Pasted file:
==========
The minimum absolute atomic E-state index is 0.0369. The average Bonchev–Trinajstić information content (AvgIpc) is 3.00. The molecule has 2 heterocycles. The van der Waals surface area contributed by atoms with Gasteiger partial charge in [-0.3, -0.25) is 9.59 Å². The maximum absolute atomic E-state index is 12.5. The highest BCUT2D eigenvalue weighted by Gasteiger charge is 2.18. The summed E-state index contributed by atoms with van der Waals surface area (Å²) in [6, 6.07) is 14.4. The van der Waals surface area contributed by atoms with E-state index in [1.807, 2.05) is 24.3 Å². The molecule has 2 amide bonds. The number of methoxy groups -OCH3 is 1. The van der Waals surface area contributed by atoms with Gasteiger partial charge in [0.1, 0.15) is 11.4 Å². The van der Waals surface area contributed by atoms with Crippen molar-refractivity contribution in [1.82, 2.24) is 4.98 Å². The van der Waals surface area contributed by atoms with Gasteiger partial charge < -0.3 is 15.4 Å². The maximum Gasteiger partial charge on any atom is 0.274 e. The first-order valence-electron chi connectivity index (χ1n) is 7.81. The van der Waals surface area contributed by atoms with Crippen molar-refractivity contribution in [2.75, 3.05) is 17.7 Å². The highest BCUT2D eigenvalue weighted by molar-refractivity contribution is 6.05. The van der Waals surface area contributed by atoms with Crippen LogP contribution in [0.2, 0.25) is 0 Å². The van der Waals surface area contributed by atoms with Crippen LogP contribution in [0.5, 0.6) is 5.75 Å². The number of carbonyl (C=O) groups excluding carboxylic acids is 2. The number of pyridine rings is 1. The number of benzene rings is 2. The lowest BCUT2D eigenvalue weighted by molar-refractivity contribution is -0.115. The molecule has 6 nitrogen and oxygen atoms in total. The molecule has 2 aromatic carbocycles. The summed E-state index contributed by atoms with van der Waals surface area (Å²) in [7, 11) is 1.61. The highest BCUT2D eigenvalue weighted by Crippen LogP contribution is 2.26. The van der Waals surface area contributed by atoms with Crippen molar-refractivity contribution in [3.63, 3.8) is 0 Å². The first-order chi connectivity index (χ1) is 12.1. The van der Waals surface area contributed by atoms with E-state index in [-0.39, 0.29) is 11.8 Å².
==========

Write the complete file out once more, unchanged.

The minimum absolute atomic E-state index is 0.0369. The average Bonchev–Trinajstić information content (AvgIpc) is 3.00. The molecule has 2 heterocycles. The van der Waals surface area contributed by atoms with Gasteiger partial charge in [-0.3, -0.25) is 9.59 Å². The maximum absolute atomic E-state index is 12.5. The highest BCUT2D eigenvalue weighted by Gasteiger charge is 2.18. The summed E-state index contributed by atoms with van der Waals surface area (Å²) in [6, 6.07) is 14.4. The van der Waals surface area contributed by atoms with E-state index in [1.807, 2.05) is 24.3 Å². The molecule has 2 amide bonds. The number of methoxy groups -OCH3 is 1. The van der Waals surface area contributed by atoms with Gasteiger partial charge in [0.1, 0.15) is 11.4 Å². The van der Waals surface area contributed by atoms with Crippen molar-refractivity contribution in [1.82, 2.24) is 4.98 Å². The van der Waals surface area contributed by atoms with Gasteiger partial charge < -0.3 is 15.4 Å². The maximum Gasteiger partial charge on any atom is 0.274 e. The first-order valence-electron chi connectivity index (χ1n) is 7.81. The van der Waals surface area contributed by atoms with Crippen molar-refractivity contribution in [2.75, 3.05) is 17.7 Å². The highest BCUT2D eigenvalue weighted by molar-refractivity contribution is 6.05. The van der Waals surface area contributed by atoms with Crippen LogP contribution in [0.2, 0.25) is 0 Å². The van der Waals surface area contributed by atoms with Crippen LogP contribution in [0.5, 0.6) is 5.75 Å². The number of carbonyl (C=O) groups excluding carboxylic acids is 2. The number of pyridine rings is 1. The number of benzene rings is 2. The lowest BCUT2D eigenvalue weighted by molar-refractivity contribution is -0.115. The molecule has 6 nitrogen and oxygen atoms in total. The molecule has 2 aromatic carbocycles. The summed E-state index contributed by atoms with van der Waals surface area (Å²) in [7, 11) is 1.61. The highest BCUT2D eigenvalue weighted by Crippen LogP contribution is 2.26. The van der Waals surface area contributed by atoms with Crippen molar-refractivity contribution in [3.63, 3.8) is 0 Å². The first-order chi connectivity index (χ1) is 12.1. The van der Waals surface area contributed by atoms with E-state index in [-0.39, 0.29) is 11.8 Å².